Miami-Dade’s finances getting worse as port faces debt crunch
A $285 million deficit in 2013 dings the county’s balance sheet as Moody’s warns of a debt squeeze from the new port tunnel.
05/02/2014 6:39 PM
05/02/2014 6:56 PM
Miami-Dade County’s finances continue to weaken as it faces a looming budget gap, a credit downgrade for its port and mounting debt expenses.
Deficit spending and a nearly $17 billion debt load lowered the county’s overall “net position” in 2013, according to a new financial report. The equivalent of a person’s net worth, the county’s $6.3 billion net position measures the difference between assets and liabilities.
The difference narrowed by more than $300 million last year — meaning the county’s net worth declined by 5 percent. The main cause was Miami-Dade’s spending $285 million more than it took in during the 12-month stretch that ended Sept. 30.
“If you take this report and compare it to prior years, we are a weaker government,” said Ed Marquez, deputy mayor for finance. “Our expenditures are exceeding revenues, and our [net worth is] going down.”
The detailed accounting of the dollars moving in and out of Florida’s largest government came the same week as Moody’s, a credit rating firm, issued a glum summary of PortMiami’s finances.
Citing the financial strain from funding the new port tunnel and other upgrades, the agency lowered the county seaport’s credit rating to a “moderate” risk. It was the second Moody’s downgrade for the port in less than a year.
Miami-Dade commissioners recently voted to let PortMiami use general tax revenue as a backstop for the planned debt, so the Moody’s action caused a stir Friday as it became public.
“I have a call in to see what the heck is going on,” said Commissioner Lynda Bell. “It’s a big deal. I don’t think anybody should downplay it”
Bell said that if commissioners had known a downgrade was possible before the April 8 vote, “the reaction would have been: wait, hold it, table this.”
After successfully enacting a property-tax cut in 2011, Mayor Carlos Gimenez has spent three years reducing the county’s payroll expenses and juggling the political hazards of a revenue squeeze. He backed off an attempted tax increase last year and has pledged this year not to endorse a tax increase without sending it to voters first.
The county’s library system faces a $20 million shortfall that could result in mass layoffs, and the parks department is trying to close a $34 million gap caused in part by the loss of surplus hotel taxes used in prior years. Gimenez’s finance team predicts a shortfall of about $200 million for the fiscal year that begins Oct. 1.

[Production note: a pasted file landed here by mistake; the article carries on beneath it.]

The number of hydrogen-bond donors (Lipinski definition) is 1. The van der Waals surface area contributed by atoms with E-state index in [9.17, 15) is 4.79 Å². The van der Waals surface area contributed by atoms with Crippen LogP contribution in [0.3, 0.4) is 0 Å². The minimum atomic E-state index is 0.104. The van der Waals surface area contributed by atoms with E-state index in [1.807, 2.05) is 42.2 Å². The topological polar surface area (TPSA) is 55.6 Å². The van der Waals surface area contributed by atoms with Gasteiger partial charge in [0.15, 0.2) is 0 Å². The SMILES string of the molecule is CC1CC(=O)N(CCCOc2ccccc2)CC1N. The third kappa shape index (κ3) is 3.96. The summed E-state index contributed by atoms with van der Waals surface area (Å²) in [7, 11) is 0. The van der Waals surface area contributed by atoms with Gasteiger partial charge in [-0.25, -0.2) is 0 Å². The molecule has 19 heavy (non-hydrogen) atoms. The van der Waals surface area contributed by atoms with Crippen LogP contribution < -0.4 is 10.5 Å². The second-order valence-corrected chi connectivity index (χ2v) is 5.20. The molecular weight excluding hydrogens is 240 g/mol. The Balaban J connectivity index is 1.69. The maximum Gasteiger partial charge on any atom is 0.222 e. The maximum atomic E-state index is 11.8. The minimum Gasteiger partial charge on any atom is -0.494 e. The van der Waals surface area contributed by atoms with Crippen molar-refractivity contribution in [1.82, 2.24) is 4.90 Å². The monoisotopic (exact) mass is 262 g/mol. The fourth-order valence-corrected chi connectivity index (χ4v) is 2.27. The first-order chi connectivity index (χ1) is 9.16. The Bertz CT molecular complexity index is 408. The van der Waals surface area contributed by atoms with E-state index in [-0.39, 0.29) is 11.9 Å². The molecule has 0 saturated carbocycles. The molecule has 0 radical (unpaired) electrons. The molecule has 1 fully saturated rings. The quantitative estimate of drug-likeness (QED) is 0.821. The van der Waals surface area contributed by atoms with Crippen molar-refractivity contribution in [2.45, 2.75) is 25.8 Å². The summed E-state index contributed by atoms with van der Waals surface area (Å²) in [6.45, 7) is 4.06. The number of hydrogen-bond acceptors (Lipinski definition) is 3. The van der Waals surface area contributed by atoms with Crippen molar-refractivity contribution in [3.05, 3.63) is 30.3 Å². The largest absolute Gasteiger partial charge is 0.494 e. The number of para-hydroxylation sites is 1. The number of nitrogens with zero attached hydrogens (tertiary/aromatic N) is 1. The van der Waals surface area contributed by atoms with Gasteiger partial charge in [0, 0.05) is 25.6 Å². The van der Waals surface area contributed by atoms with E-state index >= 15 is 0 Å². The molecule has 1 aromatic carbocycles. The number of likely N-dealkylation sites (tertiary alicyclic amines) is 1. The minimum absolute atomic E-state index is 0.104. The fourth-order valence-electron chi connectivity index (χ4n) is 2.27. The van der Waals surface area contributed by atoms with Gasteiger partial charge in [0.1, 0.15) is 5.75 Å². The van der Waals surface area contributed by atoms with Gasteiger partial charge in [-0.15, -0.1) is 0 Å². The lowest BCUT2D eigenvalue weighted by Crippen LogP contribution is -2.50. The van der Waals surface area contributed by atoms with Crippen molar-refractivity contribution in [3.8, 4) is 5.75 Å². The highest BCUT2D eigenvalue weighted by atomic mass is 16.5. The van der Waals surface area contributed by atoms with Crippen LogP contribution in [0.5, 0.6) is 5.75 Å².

“The consequences of that tax cut being essentially made permanent have left the government with insufficient funds,” said Terry Murphy, a consultant who helps county unions with budget analysis. “There was a dramatic tax cut to the community in the depths of the recession and no subsequent adjustments.”
When the fiscal year ended, Miami-Dade’s net position stood at $6.3 billion, down $314 million from 2012’s $6.6 billion.
The reduction mostly came from a $285 million gap between Miami-Dade’s $7.36 billion in expenses and the $7.07 billion it recorded in revenue. A $29 million payment for the tunnel project added to the gap, according to the report.
Overall spending increased 2.1 percent to about $20 million a day, while revenue was virtually flat. Property taxes dipped 2.5 percent to $1.26 billion, while sales tax, utility fees and gas tax all rose by between 5 percent and 7 percent. Long-term obligations grew by $670 million to $16.65 billion. Interest payments on that debt totaled $185 million.
The 2013 report showed a sharper decline in net position than in 2012. That year, the county’s net position shrank by just $129 million amid a real estate crash and lower tax revenue. Both marked literal changes in fortune from the boom years of Florida’s housing industry. In 2006, Miami-Dade’s net position surged by about $500 million over 12 months to $7.6 billion.
While Miami-Dade’s audited financial statements offer a detailed look at the past year’s finances, the port’s credit situation offers a more immediate challenge. Lower credit ratings make it more expensive to borrow money on Wall Street, and PortMiami plans to sell about $200 million worth of bonds this year and another $220 million in the coming years, according to Moody’s.
The New York-based ratings firm first cut the port’s debt by a notch in September, then followed up with another notch downgrade Thursday to Baa1. The two-tier reduction took the port from being considered a “low credit risk” to a “moderate credit risk.”
The port’s debt is poised to cross the $1 billion mark in 2014, and Miami-Dade needs about $180 million in the coming months to fund the remaining installment of its $309 million share of the tunnel’s construction cost.
Maria Matesanz, a Moody’s analyst, said the agency considers the port’s growth projections to be “somewhat optimistic” while the debt load continues to sap revenue.
“Their liquidity is not as strong as it for a lot of other ports,” she said, using a term that basically measures how much cash a port has to spend. “The more debt you have, obviously, the more payments you have.”
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